After conceding a head start to rivals such as General Motors and Ford, Stellantis plans to invest more than €30 billion ($35.5 billion) through 2025 in electrification and software to create new battery-electric vehicles, ranging from pickup trucks to muscle cars, for its entire portfolio of 14 brands.
Carlos Tavares, the CEO of Stellantis, which was created in January by the merger of Fiat Chrysler with France’s PSA Group, also vows the company will make investment efficiency a priority as it transitions to electrified vehicles.
The investments in electrification – which includes internal-combustion hybrids – will deliver returns 30% better than the industry average while creating four new battery-electric platforms, Tavares tells investors during Stellantis’ virtual “EV Day” presentation.
The key financial goal is for the electrification strategy, which covers brands including Dodge, Jeep, Ram, Chrysler, Fiat, Opel, Alfa Romeo and Lancia, to produce double-digit returns by 2026, Tavares says
“Our electrification journey is quite possibly the most important brick to lay as we start to reveal the future of Stellantis just six months after its birth, and now the entire company is in full execution mode to exceed every customer’s expectation and accelerate our role in redefining the way the world moves,” he says.
Steallantis' electrification push to some extent overrides Tavares' past skepticism about the technology. The then-PSA CEO said after PSA obtained the Opel and Vauxhall brands from General Motors in 2017 he believed electrified vehicles could be profitable, but in the near-term automakers are between a rock-and-a-hard place of having to either raise vehicle prices to account for the higher cost of electrified powertrains or go begging from governments for incentives to spur customer interest.
Stellantis’ newly unveiled plans call for creation of a dedicated software division and the construction of three “gigafactories” to build batteries for the new electrified vehicles it will begin putting on the road in 2023, Tavares says.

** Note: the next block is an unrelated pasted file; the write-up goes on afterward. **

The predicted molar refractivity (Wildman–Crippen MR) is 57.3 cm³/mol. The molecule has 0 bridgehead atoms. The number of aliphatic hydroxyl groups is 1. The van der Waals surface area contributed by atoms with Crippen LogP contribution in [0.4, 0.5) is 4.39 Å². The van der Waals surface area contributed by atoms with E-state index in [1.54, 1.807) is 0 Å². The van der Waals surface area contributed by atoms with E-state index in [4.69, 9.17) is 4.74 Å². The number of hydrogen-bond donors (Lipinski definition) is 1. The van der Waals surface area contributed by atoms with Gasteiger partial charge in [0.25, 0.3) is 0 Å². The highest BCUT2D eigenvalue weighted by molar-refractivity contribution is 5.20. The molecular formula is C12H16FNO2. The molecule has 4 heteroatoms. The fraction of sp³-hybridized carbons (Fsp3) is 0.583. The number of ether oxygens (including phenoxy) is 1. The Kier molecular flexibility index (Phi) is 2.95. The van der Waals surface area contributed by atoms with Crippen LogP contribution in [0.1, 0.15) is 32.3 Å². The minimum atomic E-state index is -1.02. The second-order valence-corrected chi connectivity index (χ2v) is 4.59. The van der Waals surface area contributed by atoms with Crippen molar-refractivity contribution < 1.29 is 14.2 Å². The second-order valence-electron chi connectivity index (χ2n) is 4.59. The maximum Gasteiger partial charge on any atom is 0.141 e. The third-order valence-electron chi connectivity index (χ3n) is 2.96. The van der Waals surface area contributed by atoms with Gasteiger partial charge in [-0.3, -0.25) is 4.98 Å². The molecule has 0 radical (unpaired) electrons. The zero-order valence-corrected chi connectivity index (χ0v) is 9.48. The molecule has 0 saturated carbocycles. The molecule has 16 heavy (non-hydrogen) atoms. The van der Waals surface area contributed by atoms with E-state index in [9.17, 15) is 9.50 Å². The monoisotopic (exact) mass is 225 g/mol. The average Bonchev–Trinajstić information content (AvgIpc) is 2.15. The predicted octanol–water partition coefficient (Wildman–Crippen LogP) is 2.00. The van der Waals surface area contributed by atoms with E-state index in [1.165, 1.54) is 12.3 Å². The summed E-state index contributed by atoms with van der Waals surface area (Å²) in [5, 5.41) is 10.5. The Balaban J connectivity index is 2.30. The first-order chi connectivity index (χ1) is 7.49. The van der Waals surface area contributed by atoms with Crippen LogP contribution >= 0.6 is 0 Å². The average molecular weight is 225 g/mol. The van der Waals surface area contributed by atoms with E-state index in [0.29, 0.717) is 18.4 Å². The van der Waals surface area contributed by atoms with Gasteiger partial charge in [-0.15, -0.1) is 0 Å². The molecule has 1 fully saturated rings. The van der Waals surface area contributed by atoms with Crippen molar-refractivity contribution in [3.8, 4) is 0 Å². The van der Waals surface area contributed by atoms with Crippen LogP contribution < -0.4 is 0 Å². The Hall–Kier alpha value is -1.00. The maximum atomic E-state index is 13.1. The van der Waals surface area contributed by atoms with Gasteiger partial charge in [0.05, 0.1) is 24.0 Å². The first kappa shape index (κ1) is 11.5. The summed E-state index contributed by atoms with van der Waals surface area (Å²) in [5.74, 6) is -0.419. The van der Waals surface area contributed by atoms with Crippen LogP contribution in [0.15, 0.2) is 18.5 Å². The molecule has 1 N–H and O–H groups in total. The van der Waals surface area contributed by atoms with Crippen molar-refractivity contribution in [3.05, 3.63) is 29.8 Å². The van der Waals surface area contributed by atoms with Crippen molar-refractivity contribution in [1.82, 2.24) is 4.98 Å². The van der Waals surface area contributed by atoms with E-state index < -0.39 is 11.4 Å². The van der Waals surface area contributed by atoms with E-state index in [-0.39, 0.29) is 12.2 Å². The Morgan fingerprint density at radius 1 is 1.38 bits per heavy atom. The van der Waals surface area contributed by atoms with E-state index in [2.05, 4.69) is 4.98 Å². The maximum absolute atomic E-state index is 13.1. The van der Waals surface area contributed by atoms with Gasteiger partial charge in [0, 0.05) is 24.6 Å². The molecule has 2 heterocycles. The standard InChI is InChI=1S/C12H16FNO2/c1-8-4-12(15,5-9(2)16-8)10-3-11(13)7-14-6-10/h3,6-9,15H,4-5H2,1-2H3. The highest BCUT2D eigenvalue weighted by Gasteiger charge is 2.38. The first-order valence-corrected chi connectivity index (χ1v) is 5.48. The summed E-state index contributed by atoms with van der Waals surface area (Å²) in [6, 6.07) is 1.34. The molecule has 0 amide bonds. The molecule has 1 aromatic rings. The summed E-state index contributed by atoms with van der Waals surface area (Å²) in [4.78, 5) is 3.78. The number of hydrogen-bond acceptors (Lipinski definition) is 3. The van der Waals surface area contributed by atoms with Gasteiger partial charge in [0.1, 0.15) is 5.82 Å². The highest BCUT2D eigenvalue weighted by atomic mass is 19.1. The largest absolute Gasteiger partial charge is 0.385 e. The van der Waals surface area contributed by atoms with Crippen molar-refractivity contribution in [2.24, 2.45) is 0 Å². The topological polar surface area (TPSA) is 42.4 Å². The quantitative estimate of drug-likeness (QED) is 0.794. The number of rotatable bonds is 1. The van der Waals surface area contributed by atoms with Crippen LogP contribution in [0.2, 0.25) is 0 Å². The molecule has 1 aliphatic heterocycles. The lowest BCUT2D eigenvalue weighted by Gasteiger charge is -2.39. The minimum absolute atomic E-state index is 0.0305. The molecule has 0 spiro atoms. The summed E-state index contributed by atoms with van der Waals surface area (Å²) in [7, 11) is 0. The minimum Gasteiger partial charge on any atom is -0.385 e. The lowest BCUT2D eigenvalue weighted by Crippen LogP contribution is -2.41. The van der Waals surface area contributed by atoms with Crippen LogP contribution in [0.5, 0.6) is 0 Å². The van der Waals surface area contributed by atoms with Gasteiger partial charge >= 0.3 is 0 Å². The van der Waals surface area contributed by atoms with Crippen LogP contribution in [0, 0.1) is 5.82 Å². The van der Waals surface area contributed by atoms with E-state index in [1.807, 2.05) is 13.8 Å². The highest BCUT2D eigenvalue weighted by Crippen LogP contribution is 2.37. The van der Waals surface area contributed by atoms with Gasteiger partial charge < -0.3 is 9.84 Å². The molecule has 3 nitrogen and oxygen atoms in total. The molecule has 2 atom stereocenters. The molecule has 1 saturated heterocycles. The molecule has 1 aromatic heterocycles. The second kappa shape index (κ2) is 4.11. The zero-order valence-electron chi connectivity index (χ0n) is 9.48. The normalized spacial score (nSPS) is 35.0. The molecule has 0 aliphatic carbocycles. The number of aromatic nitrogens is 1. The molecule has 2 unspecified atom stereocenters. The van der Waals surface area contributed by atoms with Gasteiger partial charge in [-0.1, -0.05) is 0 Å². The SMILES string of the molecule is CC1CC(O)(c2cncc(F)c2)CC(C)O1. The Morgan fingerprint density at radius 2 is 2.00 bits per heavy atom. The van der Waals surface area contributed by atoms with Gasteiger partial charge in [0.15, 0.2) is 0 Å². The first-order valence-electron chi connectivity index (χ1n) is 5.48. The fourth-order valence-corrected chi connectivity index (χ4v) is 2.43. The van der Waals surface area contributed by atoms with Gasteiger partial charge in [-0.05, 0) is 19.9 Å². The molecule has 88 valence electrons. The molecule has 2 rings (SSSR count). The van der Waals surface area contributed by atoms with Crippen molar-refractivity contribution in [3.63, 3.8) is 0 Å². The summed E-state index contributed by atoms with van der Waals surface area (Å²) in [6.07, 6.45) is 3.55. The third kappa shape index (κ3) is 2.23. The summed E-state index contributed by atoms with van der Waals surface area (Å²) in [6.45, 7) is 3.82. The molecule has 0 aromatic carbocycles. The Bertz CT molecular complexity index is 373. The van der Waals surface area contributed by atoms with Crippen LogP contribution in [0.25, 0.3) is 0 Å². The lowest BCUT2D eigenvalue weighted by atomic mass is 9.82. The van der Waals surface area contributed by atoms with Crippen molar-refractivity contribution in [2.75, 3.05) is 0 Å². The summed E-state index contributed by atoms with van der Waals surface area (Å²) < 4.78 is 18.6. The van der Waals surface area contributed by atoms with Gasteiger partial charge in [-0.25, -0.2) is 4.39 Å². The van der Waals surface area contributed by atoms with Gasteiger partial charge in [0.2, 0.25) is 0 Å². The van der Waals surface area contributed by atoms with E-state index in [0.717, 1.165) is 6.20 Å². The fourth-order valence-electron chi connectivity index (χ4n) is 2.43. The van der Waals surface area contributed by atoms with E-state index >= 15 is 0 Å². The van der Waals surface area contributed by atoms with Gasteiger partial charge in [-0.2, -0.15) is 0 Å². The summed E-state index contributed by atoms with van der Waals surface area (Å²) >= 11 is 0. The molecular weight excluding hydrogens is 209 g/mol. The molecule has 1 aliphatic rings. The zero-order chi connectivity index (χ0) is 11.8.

The automaker intends 70% of its sales in Europe and over 40% in the U.S. to be low-emission vehicles by 2030. All 14 brands in the Stellantis portfolio are in line to offer fully electrified solutions with ranges of 300 to 500 miles (483 to 805 km) and fast charging capability of 20 miles (32 km) per minute.
The four platforms include one designed specifically for small vehicles with a range of up to 300 miles. The STLA medium platform will have a range of 440 miles (708 km), while the STLA large platform with a range of 500 miles will serve as the basis for everything from a midsize pickup truck to a Jeep SUV or Dodge muscle car, according to Ralph Gilles, Stellantis’ chief design officer.
Gilles says there also is a STLA Frame platform with a range of 500 miles that will be used for a fullsize battery-electric pickup truck, which will appear before 2025, and luxury SUVs.
In addition, STLA Frame will underpin Stellantis’ new range of commercial vans based on the existing Ram ProMaster.
Patrice Lucas, Stellantis’ deputy chief engineering officer, says the four flexible battery-electric vehicle design platforms will be joined by a “scalable” family of three electric drive modules
(EDMs) that combine the motor, gearbox and inverter.
The EDMs can be easily scaled and configured for front-drive, rear-drive, all-wheel drive and plug-in hybrid 4xe applications, Lucas says. Jeep already has the Wrangler 4xe PHEV, and 4xe versions of the new Grand Cherokee and Compass are on the way.
Lucas says Stellantis is devising a global EV battery strategy that will yield more than 260 gigawatts of power by 2030 built in five “gigafactories” in Europe and North America.
Stellantis plans to use of two different battery chemistries, including a high-energy-density option. There is a nickel- and cobalt-free alternative in the works, which will be available by 2024, Lucas says, adding Stellantis also is investing in solid-state battery technology, which could be introduced in 2026.
A program of hardware upgrades and over-the-air software updates will extend the life of the platforms well into the next decade, Lucas adds. Stellantis will develop software and controls in-house to maintain the characteristics unique to each brand.
Batteries will be tailored for a variety of vehicles – from smaller city cars to energy-dense packs for performance vehicles and commercial vehicles, which also are part of the company’s electrification strategy, Stellantis says.
Lucas says Stellantis has or is entering into several technology joint ventures, ranging from e-powertrain and e-transmission operations to battery cell chemistry and production.
For example, it reached an agreement in May with Foxconn, the Taiwanese manufacturer used by Apple, to develop a digital cockpit and personalized connected services, he says.
Lucas says the partnerships allow Stellantis to leverage both in-house competencies and the partners’ expertise to bring new technology and solutions to market more quickly.